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Friday, February 9, 2018

Jane Austen's writing table, copyright Donna Hatch
by Donna Hatch
www.donnahatch.com

In a time before phones, email, text messages, and social media, Regency ladies and gentlemen had only one way of keeping in touch with friends and family too far distant to see frequently; they wrote letters. The upper classes took their writing very seriously, and often wrote long, detailed letters to family and friends. Many also wrote religiously in their journals. And, of course, poets and authors needed reliable writing instruments.

Necessary writing tools included a quill pen, an inkstand or inkwell filled with ink, a pen knife, and sand or blotters. Often these implements were stored together in a little box inside a desk.

Looking at the process through the lens of our modern eye, it is easy to overlook the pen knife. Yet it is as essential as the pen and ink for anyone who wanted to write. Quill pens, which were usually goose quills (but could also be from peacock, swan, or even crow feathers) always needed sharpening, trimming, and shaping, just as today's pencils need sharpening. They could also be used to sharpen the pencil, which had only been in use since the 1700's, as opposed to the quill pen that people had been using for two centuries.

Cutting a quill pen took a great deal of skill. The nib had to be carefully shaped in order for the hollow core to hold the correct amount of ink, and then be released smoothly as the writer pressed on it. I found detailed instructions about how to sharpen a quill here

Many quills were kept together in a little box. I suspect if one planned to do a lot of writing, one sharpened the quills all at once, then in the course of their writing, simply set aside a flattened or misshapen quill and picked up another  from the box without losing the rhythm of writing. 

In Pride and Prejudice, the proud yet fawning Caroline Bingley offered to mend Mr. Darcy's pen, adding that she mended pens "remarkably well."


Quills and inkwell (Photo credit: studentofrhythm)
Pen knives could be ornate, made of expensive materials such as agate or ivory or mother-of-pearl. They were often gilded or encrusted with precious metals and even jewels. These were purchased from a jeweler. Plainer styles which came from the stationers had wooden handles and were merely sanded and polished, without adornment.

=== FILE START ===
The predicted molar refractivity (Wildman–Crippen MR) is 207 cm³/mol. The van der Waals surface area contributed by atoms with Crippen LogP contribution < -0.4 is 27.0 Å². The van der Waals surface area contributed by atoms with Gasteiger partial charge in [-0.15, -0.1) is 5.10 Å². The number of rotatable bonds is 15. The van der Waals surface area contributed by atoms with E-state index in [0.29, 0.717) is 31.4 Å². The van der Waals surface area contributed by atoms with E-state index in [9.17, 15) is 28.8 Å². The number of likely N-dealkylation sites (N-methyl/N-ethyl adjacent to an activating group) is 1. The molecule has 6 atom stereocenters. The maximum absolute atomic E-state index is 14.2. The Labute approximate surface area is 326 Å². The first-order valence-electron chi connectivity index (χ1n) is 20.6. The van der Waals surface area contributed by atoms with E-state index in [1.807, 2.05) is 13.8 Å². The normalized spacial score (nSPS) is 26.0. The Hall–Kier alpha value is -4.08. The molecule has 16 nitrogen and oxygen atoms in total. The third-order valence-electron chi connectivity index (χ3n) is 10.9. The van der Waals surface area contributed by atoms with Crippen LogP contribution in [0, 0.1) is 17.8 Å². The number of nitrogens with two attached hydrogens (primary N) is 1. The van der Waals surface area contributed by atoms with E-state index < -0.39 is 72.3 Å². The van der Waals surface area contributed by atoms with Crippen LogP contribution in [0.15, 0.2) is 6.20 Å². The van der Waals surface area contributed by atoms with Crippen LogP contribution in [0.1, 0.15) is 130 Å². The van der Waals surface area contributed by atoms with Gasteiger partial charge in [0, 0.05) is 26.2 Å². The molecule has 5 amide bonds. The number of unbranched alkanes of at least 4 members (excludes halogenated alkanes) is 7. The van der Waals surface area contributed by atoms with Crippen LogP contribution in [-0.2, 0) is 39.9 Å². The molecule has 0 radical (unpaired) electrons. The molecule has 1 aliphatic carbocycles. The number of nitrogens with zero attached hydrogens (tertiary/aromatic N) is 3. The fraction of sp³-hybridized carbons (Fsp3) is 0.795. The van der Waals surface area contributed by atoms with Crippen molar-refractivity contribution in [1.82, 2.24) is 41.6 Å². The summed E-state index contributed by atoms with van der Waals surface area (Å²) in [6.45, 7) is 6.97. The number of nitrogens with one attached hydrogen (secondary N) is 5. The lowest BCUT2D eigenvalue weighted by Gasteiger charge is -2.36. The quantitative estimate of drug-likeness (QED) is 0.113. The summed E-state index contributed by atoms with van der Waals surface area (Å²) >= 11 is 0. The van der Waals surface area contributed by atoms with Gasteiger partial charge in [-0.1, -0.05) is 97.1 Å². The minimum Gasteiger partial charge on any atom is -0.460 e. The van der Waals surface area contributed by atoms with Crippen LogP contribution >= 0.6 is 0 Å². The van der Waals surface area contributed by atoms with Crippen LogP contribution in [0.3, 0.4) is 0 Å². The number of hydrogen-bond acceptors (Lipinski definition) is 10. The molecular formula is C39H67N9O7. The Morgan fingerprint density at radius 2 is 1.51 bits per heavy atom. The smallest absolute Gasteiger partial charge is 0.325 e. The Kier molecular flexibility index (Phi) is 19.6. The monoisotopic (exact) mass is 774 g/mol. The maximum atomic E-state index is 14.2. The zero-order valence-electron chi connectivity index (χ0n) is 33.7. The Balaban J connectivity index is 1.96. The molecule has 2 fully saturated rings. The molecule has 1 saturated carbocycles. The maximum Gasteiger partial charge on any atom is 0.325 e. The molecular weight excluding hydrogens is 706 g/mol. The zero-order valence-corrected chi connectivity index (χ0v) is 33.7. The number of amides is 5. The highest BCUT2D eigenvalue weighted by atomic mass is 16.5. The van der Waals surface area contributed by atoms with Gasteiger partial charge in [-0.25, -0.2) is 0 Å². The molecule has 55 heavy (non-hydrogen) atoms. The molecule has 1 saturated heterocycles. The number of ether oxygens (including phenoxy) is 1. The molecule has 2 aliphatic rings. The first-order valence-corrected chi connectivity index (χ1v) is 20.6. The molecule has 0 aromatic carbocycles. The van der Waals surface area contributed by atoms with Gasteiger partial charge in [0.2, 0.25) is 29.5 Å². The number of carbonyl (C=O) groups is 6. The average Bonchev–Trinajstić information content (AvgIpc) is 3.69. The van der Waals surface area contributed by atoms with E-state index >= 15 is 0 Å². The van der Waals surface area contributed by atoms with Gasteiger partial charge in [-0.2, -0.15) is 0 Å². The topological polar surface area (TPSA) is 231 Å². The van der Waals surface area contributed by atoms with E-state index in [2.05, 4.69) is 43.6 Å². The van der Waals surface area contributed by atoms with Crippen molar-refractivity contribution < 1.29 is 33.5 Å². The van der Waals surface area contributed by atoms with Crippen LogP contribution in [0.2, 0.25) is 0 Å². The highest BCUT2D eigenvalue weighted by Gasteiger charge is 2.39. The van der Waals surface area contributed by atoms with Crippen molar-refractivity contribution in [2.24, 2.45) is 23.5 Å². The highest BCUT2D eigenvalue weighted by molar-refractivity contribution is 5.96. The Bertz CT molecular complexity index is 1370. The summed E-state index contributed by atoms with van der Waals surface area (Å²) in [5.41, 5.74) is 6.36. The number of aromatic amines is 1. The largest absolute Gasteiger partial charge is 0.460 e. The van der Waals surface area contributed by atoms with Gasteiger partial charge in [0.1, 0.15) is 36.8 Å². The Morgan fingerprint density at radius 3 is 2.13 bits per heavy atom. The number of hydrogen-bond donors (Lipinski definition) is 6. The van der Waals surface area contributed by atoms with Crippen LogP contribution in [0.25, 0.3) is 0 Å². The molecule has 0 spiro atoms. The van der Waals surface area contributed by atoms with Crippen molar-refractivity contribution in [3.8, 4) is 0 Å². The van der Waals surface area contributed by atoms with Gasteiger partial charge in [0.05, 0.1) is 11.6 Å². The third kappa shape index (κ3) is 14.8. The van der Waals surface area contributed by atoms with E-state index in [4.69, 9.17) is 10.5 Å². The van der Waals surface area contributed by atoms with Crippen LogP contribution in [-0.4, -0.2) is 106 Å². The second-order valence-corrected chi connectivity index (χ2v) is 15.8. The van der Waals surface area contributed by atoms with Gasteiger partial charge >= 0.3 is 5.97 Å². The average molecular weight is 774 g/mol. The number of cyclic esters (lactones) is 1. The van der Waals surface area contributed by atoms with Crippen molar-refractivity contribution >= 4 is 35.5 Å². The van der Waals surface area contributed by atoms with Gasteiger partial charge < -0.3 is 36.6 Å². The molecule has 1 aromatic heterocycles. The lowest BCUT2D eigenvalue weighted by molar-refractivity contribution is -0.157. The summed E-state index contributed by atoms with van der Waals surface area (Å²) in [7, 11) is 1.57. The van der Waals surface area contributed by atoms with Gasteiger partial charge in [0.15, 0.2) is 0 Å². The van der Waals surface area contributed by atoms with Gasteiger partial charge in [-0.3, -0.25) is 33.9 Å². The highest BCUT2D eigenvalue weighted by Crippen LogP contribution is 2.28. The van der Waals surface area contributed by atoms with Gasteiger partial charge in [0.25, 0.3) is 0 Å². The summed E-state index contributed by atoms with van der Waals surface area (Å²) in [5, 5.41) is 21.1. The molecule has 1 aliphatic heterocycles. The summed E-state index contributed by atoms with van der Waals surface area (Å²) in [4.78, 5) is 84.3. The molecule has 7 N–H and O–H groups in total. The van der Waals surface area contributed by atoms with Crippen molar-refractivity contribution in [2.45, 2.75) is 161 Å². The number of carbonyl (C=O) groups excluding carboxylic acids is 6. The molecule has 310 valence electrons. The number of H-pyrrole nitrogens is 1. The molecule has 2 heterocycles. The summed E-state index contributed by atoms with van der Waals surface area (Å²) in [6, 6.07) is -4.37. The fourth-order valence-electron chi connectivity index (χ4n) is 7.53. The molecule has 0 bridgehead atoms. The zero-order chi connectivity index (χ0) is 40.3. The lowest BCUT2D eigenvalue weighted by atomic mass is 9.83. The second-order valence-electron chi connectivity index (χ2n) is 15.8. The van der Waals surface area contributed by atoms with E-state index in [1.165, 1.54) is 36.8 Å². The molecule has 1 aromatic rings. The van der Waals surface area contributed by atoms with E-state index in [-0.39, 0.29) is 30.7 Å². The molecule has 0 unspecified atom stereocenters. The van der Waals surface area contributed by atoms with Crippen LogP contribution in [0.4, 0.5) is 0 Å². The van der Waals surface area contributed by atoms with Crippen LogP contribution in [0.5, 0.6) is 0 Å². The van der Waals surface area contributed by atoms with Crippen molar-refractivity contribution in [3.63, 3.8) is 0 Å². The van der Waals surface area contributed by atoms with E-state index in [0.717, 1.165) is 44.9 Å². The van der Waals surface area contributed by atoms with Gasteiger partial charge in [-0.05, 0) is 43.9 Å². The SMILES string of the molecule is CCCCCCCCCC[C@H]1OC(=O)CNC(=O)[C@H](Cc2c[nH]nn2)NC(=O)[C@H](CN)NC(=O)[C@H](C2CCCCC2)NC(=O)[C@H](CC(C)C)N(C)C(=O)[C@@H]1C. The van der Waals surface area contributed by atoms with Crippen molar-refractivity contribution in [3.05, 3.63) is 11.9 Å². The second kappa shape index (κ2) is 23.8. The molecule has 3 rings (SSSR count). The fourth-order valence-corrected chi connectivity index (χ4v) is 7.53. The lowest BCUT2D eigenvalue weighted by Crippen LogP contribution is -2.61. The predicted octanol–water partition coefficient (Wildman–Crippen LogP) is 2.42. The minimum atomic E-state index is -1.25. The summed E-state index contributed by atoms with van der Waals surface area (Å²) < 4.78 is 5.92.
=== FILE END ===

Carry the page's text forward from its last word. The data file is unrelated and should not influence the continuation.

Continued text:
For hundreds of years, pen knives had a blade that was fixed in the handle. During the 1700's pen knives could be folded, like today's pocket knife.

In Jane Austen's Mansfield park, Fanny Price's two younger sisters fight over a silver pen knife which had been a gift from the godmother of a dead sister. The sister had handed the knife to Susan before she died.

Pen knives had other uses. Many new few books were uncut at top and front. They had to be sliced open so one could read the book. A sharp knife was needed to keep the pages from tearing. I suspect the wealthy had a knife specifically used for this purpose, and did not double up using the precious pen knife, but the average person probably had to made do with an all-purpose knife.

Pen knives were as important to a Regency household as pencil sharpeners are to an elementary student today. 


Jane Austen's Chawton House Museum, copyright Donna Hatch
Above is a photo I took while visiting the home of Jane Austen in Chawton, now a museum. I can so easily imagine picturing her here writing her novels and her letters, can't you?

Here is a photo of the house where she lived so happily with her mother and beloved sister, Cassandra, and did so much writing.

I found the images of pen knives that you may wish to view here, and here.



Sources:


2 comments:

femmes 1900 said...

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Welcome
Marie-Pascale

Hels said...

The writing desk looks very small and almost flimsy. Would a man have had a bigger one?